Mirepoix Travel Basics

Ariege—the medieval bastide of Mirepoix, France
AZAM Jean-Paul / Getty Images

Mirepoix is located in Midi-Pyrénées (France Regions Map), a region of southern France between Carcassonne and Pamiers. Approximately 3,100 people live permanently in Mirepoix. Despite its small size, Mirepoix is one of the best examples of a medieval town in the region, and there are many good ones!

Getting to Mirepoix

The train station closest to Mirepoix is found at Palmiers. The closest international airport is Carcassone-Salvaza Airport. It is best to have a car to visit Mirepoix.

From Paris, Mirepoix is about an eight-hour drive or eight and a half hours via train. There is an SNCF Bus from the train station in Palmiers that takes you to Mirepoix four times a day.

Where to Stay

To stay in the center of the most evocative medieval square in Europe, Place du Maréchal-Leclerc, stay at the Hotel La Maison des Consuls, Mirepoix.

For those who'd like to make use of Mirepoix's fabulous Monday morning market, mentioned below, we'd suggest renting a small villa or house. You can check Airbnb or HomeAway for the best options.

What to See

Mirepoix was disastrously flooded in 1279. In 1289, Guy de Lévis rebuilt the town on the left banks of the river, with a large central square—Place du Maréchal-Leclerc—and the streets are laid out in a grid pattern.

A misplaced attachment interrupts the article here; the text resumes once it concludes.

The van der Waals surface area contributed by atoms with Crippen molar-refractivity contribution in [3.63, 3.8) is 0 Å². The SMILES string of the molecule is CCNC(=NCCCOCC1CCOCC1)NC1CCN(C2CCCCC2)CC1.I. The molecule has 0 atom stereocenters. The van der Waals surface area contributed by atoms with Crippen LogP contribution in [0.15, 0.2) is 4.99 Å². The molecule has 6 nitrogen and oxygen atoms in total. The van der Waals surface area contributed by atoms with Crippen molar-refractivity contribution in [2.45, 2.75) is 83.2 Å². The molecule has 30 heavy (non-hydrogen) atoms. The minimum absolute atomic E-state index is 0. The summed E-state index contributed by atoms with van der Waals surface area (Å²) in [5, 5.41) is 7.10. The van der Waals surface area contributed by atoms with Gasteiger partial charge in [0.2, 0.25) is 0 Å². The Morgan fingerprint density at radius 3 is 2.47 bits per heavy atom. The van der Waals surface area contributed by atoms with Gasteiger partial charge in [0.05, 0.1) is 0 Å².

The Place du Maréchal-Leclerc is one of the best and most evocative medieval squares in Europe to see, and a perfect example of people-friendly architecture. The medieval buildings that line the square offer the shade of ground-floor arcades held up by massive beams. The beams of the Maison des Consuls are carved with representations of people and animals at the ends of the beams. The tourist office of Mirepoix is in this square.

Monday is the weekly outdoor market in the Place du Maréchal-Leclerc, and it shouldn't be missed. Mirepoix will always be associated with fine French cooking, having given its name to the basic starting point of aromatic chopped vegetables consisting of carrots, onions, and celery. (Actually, a chef named them after his patron, a military man from Mirepoix with the rather lengthy name of Charles-Pierre-Gaston-François de Lévis du Mirepoix.)

The church of St Maurice, built-in 1298 by Jean de Lévis, was transformed over time into the Mirepoix Cathedral, Cathédrale Saint-Maurice de Mirepoix. It's Gothic and known for its wide nave, the second widest in Europe.

The Mirepoix market is held on Monday mornings. It's many people's favorite market in France. Not only will you find antiques, clothing, wine, and trinkets to spend your money on, you'll see local food specialties as well. You will also find local musicians performing at the surrounding cafes and restaurants.

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